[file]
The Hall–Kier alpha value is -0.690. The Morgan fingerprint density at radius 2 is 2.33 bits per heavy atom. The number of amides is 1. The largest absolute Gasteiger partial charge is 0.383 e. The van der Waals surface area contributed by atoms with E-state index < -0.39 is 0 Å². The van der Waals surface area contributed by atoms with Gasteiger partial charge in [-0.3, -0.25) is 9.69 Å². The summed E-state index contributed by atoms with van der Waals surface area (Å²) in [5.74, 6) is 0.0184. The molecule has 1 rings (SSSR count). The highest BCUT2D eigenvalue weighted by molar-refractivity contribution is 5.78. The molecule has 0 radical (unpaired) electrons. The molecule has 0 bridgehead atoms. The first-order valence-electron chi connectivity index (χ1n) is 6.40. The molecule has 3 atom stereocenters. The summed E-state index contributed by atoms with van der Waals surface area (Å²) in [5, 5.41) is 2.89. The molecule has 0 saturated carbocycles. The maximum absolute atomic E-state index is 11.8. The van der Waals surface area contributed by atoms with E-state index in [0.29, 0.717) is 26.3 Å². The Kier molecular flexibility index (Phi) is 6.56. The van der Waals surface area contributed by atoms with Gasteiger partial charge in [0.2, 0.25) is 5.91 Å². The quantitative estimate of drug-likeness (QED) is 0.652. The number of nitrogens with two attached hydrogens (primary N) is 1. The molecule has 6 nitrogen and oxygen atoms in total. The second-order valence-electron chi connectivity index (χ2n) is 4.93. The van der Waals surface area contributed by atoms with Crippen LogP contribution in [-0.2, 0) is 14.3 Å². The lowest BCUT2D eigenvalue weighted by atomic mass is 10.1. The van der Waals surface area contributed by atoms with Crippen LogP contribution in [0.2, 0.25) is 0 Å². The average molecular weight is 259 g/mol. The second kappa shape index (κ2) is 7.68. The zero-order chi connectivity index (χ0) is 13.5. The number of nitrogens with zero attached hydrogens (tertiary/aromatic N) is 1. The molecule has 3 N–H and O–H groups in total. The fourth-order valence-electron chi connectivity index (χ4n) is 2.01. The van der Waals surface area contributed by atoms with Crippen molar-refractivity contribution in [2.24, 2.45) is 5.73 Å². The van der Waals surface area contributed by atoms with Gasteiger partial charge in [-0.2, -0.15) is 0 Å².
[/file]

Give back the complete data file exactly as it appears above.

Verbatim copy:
The Hall–Kier alpha value is -0.690. The Morgan fingerprint density at radius 2 is 2.33 bits per heavy atom. The number of amides is 1. The largest absolute Gasteiger partial charge is 0.383 e. The van der Waals surface area contributed by atoms with E-state index < -0.39 is 0 Å². The van der Waals surface area contributed by atoms with Gasteiger partial charge in [-0.3, -0.25) is 9.69 Å². The summed E-state index contributed by atoms with van der Waals surface area (Å²) in [5.74, 6) is 0.0184. The molecule has 1 rings (SSSR count). The highest BCUT2D eigenvalue weighted by molar-refractivity contribution is 5.78. The molecule has 0 radical (unpaired) electrons. The molecule has 0 bridgehead atoms. The first-order valence-electron chi connectivity index (χ1n) is 6.40. The molecule has 3 atom stereocenters. The summed E-state index contributed by atoms with van der Waals surface area (Å²) in [5, 5.41) is 2.89. The molecule has 0 saturated carbocycles. The maximum absolute atomic E-state index is 11.8. The van der Waals surface area contributed by atoms with E-state index in [0.29, 0.717) is 26.3 Å². The Kier molecular flexibility index (Phi) is 6.56. The van der Waals surface area contributed by atoms with Gasteiger partial charge in [0.2, 0.25) is 5.91 Å². The quantitative estimate of drug-likeness (QED) is 0.652. The number of nitrogens with two attached hydrogens (primary N) is 1. The molecule has 6 nitrogen and oxygen atoms in total. The second-order valence-electron chi connectivity index (χ2n) is 4.93. The van der Waals surface area contributed by atoms with Crippen LogP contribution in [-0.2, 0) is 14.3 Å². The lowest BCUT2D eigenvalue weighted by atomic mass is 10.1. The van der Waals surface area contributed by atoms with Crippen LogP contribution in [0.2, 0.25) is 0 Å². The average molecular weight is 259 g/mol. The second kappa shape index (κ2) is 7.68. The zero-order chi connectivity index (χ0) is 13.5. The number of nitrogens with zero attached hydrogens (tertiary/aromatic N) is 1. The molecule has 3 N–H and O–H groups in total. The fourth-order valence-electron chi connectivity index (χ4n) is 2.01. The van der Waals surface area contributed by atoms with Crippen molar-refractivity contribution in [2.24, 2.45) is 5.73 Å². The van der Waals surface area contributed by atoms with Gasteiger partial charge in [-0.2, -0.15) is 0 Å².